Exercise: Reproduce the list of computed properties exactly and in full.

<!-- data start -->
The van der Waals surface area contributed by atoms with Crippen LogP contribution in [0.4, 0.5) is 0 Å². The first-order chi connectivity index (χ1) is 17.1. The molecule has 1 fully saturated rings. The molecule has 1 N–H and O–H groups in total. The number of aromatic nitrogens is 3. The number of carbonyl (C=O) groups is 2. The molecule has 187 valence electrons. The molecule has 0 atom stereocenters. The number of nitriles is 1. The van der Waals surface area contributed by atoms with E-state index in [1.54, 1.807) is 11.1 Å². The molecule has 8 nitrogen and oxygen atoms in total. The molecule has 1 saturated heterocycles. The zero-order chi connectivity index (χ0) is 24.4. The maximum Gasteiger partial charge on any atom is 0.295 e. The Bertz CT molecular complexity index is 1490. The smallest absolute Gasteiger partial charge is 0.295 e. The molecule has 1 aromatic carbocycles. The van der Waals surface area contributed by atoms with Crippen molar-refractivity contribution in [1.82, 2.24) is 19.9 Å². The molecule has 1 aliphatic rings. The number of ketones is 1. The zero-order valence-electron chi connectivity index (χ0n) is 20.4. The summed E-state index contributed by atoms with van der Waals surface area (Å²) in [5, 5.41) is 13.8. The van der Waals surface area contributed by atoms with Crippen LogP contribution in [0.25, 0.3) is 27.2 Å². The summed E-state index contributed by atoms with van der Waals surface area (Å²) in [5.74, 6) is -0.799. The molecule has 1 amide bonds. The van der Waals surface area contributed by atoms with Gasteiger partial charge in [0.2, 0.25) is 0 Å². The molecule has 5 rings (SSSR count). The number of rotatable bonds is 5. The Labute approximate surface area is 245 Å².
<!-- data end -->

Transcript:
The van der Waals surface area contributed by atoms with Crippen LogP contribution in [0.4, 0.5) is 0 Å². The first-order chi connectivity index (χ1) is 17.1. The molecule has 1 fully saturated rings. The molecule has 1 N–H and O–H groups in total. The number of aromatic nitrogens is 3. The number of carbonyl (C=O) groups is 2. The molecule has 187 valence electrons. The molecule has 0 atom stereocenters. The number of nitriles is 1. The van der Waals surface area contributed by atoms with E-state index in [1.54, 1.807) is 11.1 Å². The molecule has 8 nitrogen and oxygen atoms in total. The molecule has 1 saturated heterocycles. The zero-order chi connectivity index (χ0) is 24.4. The maximum Gasteiger partial charge on any atom is 0.295 e. The Bertz CT molecular complexity index is 1490. The smallest absolute Gasteiger partial charge is 0.295 e. The molecule has 1 aromatic carbocycles. The van der Waals surface area contributed by atoms with Crippen molar-refractivity contribution in [1.82, 2.24) is 19.9 Å². The molecule has 1 aliphatic rings. The number of ketones is 1. The zero-order valence-electron chi connectivity index (χ0n) is 20.4. The summed E-state index contributed by atoms with van der Waals surface area (Å²) in [5, 5.41) is 13.8. The van der Waals surface area contributed by atoms with Crippen LogP contribution in [0.25, 0.3) is 27.2 Å². The summed E-state index contributed by atoms with van der Waals surface area (Å²) in [5.74, 6) is -0.799. The molecule has 1 amide bonds. The van der Waals surface area contributed by atoms with Gasteiger partial charge in [0.2, 0.25) is 0 Å². The molecule has 5 rings (SSSR count). The number of rotatable bonds is 5. The Labute approximate surface area is 245 Å².